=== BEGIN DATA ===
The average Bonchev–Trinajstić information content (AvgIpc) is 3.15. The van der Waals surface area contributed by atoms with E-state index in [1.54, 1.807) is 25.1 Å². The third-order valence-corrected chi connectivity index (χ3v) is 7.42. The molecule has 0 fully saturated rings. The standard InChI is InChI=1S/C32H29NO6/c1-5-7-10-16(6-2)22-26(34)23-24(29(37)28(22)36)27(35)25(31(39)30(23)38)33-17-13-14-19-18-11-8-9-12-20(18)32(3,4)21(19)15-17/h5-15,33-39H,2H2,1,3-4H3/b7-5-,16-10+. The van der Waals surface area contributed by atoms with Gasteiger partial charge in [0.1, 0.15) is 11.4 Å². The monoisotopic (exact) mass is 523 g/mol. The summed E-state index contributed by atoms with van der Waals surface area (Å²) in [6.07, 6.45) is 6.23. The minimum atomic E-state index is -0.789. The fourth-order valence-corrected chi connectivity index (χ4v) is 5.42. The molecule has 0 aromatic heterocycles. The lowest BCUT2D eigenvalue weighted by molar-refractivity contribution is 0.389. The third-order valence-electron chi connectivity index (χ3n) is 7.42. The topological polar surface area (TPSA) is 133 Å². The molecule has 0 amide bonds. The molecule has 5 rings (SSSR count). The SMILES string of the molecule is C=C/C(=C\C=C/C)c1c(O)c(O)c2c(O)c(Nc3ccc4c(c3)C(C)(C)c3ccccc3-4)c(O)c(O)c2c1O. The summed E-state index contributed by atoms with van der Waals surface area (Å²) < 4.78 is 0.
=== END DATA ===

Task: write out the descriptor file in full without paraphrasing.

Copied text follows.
The average Bonchev–Trinajstić information content (AvgIpc) is 3.15. The van der Waals surface area contributed by atoms with E-state index in [1.54, 1.807) is 25.1 Å². The third-order valence-corrected chi connectivity index (χ3v) is 7.42. The molecule has 0 fully saturated rings. The standard InChI is InChI=1S/C32H29NO6/c1-5-7-10-16(6-2)22-26(34)23-24(29(37)28(22)36)27(35)25(31(39)30(23)38)33-17-13-14-19-18-11-8-9-12-20(18)32(3,4)21(19)15-17/h5-15,33-39H,2H2,1,3-4H3/b7-5-,16-10+. The van der Waals surface area contributed by atoms with Gasteiger partial charge in [0.1, 0.15) is 11.4 Å². The monoisotopic (exact) mass is 523 g/mol. The summed E-state index contributed by atoms with van der Waals surface area (Å²) in [6.07, 6.45) is 6.23. The minimum atomic E-state index is -0.789. The fourth-order valence-corrected chi connectivity index (χ4v) is 5.42. The molecule has 0 aromatic heterocycles. The lowest BCUT2D eigenvalue weighted by molar-refractivity contribution is 0.389. The third-order valence-electron chi connectivity index (χ3n) is 7.42. The topological polar surface area (TPSA) is 133 Å². The molecule has 0 amide bonds. The molecule has 5 rings (SSSR count). The SMILES string of the molecule is C=C/C(=C\C=C/C)c1c(O)c(O)c2c(O)c(Nc3ccc4c(c3)C(C)(C)c3ccccc3-4)c(O)c(O)c2c1O. The summed E-state index contributed by atoms with van der Waals surface area (Å²) < 4.78 is 0.